The Times (KC) 08-Aug-08

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We need cancer drugs. NICE must go

The Government's penny-pinching body has made yet another stupid decision

Jonathan Waxman Our Government has been a fabulous custodian of healthcare. Public memory is short and many of us have forgotten how difficult things were for patients before 1997. During the past decade we have seen a doubling in NHS spending. As a result, patients don't have to wait for scans, are seen in hospitals within a reasonable time, and surgical waiting lists are relatively short.

But there are areas of healthcare where things have gone badly wrong, where wrong meets bad, becomes worse, and then spirals to appalling, and these areas are approached through the bloodstained portals of the National Institute for Health and Clinical Excellence (NICE).

This week's NICE announcement on treating kidney cancer, a preliminary opinion about the value of new drugs, has sent doctors into apoplexy. Kidney cancer affects approximately 7,500 people in the UK each year, and there are 2,500 deaths. We have recently begun to understand the molecular biology of kidney cancer, and to know of its specific characteristics. Understanding these characteristics allows us to design treatments that exploit the differences between kidney cancer cells and normal cells. As a result, we have wonderful new treatments that double life expectancy in this condition.

NICE has evaluated these four new drugs for kidney cancer and indicated that these drugs will not be recommended for use in patients. This is against all sense, and contrary to the situation in the rest of Europe and in the United States, where these drugs are available. NICE has made its decision on the basis of an arcane and extraordinarily complex calculation which relates the benefit of treatment with these new drugs to a treatment that is comparatively ineffective.

So, a fabulous new treatment has been compared to junk, and the costing for the new treatment ratioed up to give a conclusion on costs, which is absolute nonsense (and here I underplay the argument against the decision). In its defence, NICE might feel it has a moral responsibility to save money. But it is a short-sighted morality if the sums involved - as they are in the case of kidney cancer treatments - are paltry.

In the past seven years there have been 407 NICE guidances on cancer. It would be an understatement to remark that virtually all of them have been controversial. Many guidances have been stomped on by judicial review or overruled by health ministers. Now, with this latest decision NICE has told us all how irrelevant it is and why it should be abolished.

NICE was set up in 1999 with a brief to provide clinical guidelines and technology assessments for England and Wales (there is a separate panel for Scotland). But there is no equivalent of it in any other European country, or in the US. In Europe and the US, decisions about the value of treatment are made at the time of licensing of the drug, through either the European Medicines Agency or the American Food and Drug Administration. In Europe and America squabbles about costs are ironed out at this stage, after negotiations between pharmaceutical companies and governments.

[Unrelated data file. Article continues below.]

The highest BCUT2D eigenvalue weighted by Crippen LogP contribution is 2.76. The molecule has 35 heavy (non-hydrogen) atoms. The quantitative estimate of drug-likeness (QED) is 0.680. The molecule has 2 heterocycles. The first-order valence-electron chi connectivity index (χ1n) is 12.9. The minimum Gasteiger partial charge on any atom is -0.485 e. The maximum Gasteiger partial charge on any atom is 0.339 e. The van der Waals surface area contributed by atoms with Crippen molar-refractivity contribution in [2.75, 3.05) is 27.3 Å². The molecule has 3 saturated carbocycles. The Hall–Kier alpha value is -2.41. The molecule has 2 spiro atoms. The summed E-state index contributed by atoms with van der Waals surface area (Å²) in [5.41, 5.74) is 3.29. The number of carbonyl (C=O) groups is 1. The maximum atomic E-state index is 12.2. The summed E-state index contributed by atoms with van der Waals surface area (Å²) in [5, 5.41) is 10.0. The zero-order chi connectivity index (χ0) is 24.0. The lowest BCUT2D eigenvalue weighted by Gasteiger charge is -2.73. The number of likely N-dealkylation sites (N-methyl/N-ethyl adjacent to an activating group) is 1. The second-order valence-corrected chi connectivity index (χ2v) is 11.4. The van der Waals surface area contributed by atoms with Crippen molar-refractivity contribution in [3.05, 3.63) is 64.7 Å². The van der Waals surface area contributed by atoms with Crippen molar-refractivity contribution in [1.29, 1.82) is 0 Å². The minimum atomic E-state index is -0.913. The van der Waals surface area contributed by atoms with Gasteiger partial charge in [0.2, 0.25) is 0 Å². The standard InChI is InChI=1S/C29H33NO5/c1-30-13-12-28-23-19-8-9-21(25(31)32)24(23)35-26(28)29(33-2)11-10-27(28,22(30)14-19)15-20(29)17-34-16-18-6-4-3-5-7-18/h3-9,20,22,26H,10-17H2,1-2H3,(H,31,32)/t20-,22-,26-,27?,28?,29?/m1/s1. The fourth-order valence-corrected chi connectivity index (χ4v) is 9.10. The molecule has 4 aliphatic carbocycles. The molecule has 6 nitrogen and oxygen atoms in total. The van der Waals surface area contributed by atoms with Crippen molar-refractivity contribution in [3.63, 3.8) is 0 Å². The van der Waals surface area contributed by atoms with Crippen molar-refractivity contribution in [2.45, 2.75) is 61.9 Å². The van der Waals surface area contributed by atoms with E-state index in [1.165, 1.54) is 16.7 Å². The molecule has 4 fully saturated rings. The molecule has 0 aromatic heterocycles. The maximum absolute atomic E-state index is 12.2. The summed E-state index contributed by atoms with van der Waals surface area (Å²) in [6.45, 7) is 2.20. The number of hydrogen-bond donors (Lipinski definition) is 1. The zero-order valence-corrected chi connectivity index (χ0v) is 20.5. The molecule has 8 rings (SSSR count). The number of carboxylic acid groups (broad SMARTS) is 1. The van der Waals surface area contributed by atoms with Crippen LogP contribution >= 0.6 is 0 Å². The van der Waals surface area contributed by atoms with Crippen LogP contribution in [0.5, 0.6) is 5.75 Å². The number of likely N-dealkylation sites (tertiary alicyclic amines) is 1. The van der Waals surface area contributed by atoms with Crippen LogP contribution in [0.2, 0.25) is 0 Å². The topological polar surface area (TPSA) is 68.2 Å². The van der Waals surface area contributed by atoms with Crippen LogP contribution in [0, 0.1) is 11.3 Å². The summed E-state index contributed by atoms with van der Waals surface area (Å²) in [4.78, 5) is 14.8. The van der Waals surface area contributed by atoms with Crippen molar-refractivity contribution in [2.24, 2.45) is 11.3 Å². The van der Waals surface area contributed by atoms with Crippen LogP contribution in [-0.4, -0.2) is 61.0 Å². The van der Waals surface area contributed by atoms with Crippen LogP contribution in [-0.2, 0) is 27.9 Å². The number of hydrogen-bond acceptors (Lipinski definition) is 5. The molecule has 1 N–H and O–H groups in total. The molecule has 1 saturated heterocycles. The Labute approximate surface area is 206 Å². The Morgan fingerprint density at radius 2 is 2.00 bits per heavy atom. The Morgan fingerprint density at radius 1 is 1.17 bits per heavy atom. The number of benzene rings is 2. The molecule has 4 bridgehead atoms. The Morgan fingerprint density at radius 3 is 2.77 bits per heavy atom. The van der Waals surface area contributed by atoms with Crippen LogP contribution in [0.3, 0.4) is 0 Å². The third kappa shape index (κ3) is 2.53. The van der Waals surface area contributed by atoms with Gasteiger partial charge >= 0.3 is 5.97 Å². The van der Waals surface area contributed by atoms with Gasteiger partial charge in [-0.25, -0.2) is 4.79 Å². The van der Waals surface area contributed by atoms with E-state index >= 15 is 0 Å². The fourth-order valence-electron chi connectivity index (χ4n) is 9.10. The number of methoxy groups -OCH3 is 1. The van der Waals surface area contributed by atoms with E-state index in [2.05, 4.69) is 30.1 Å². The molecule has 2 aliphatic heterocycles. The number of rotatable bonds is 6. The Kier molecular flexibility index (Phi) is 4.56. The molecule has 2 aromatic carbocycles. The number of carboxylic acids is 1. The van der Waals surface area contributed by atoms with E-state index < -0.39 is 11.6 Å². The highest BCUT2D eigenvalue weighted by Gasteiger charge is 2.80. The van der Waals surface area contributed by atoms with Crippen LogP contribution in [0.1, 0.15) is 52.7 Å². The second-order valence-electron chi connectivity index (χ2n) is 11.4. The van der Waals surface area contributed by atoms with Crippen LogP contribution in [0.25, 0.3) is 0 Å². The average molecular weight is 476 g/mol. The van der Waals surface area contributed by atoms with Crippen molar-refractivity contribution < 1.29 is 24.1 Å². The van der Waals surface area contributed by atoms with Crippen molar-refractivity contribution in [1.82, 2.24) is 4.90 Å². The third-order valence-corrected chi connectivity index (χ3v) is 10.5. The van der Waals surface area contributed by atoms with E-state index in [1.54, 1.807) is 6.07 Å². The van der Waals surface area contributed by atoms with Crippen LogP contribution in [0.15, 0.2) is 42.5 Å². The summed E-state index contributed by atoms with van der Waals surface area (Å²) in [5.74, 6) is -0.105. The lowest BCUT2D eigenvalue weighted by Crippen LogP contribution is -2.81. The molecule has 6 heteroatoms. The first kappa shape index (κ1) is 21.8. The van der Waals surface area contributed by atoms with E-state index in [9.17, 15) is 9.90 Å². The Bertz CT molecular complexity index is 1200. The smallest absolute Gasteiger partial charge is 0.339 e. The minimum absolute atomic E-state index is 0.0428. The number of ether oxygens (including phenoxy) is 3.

NICE is slow about making decisions. It takes two or three years to give its judgment after a drug has been licensed. Input into NICE is made through the Department of Health, by health professionals, patients and pharmaceutical companies. NICE's timetable for the review of cancer drugs is dictated by the Department of Health. The department tells NICE when to start the review process and when to conclude its review. The NICE committees are patrolled and staffed by health economists - with minority involvement by clinicians - who give a view as to the value of a drug or treatment in the context of a QALY, which is a “year of quality added life”. To put this in simple terms, if a drug is reasonably effective, and also reasonably cheap, then NICE concludes that it can recommend that the drug is used by the community.

But, before the “community” gets to use the drug, there is a second rank of decision-making. Primary care trusts, which are not legally obliged to follow NICE advice, are local area committees that make decisions on how the NHS budget is spent in their part of the country. There are 149 trusts in England and Wales issuing decisions about whether or not it is reasonable to prescribe a drug within its domain. So if the administrators of the PCTs for Bolton, Bognor and Bournemouth are all able to make independent decisions as to whether to follow NICE rulings, why do we need NICE?

Now with this absurd and arrogant decision on the value of drugs for kidney cancer, NICE has told us that it is absurd, arrogant and unnecessary. Our country should no longer underwrite the costs of NICE, which are currently at £30 million a year, and due to increase. This is a sum that could usefully be spent on providing drugs for cancer patients in a country where we spend less on cancer treatments than on drugs for constipation - in a country where, as a result of NICE's appalling and uneducated interventions, we spend less than two thirds of the European average on drug treatments for our cancer patients.

Jonathan Waxman is Professor of Oncology at Imperial College, London

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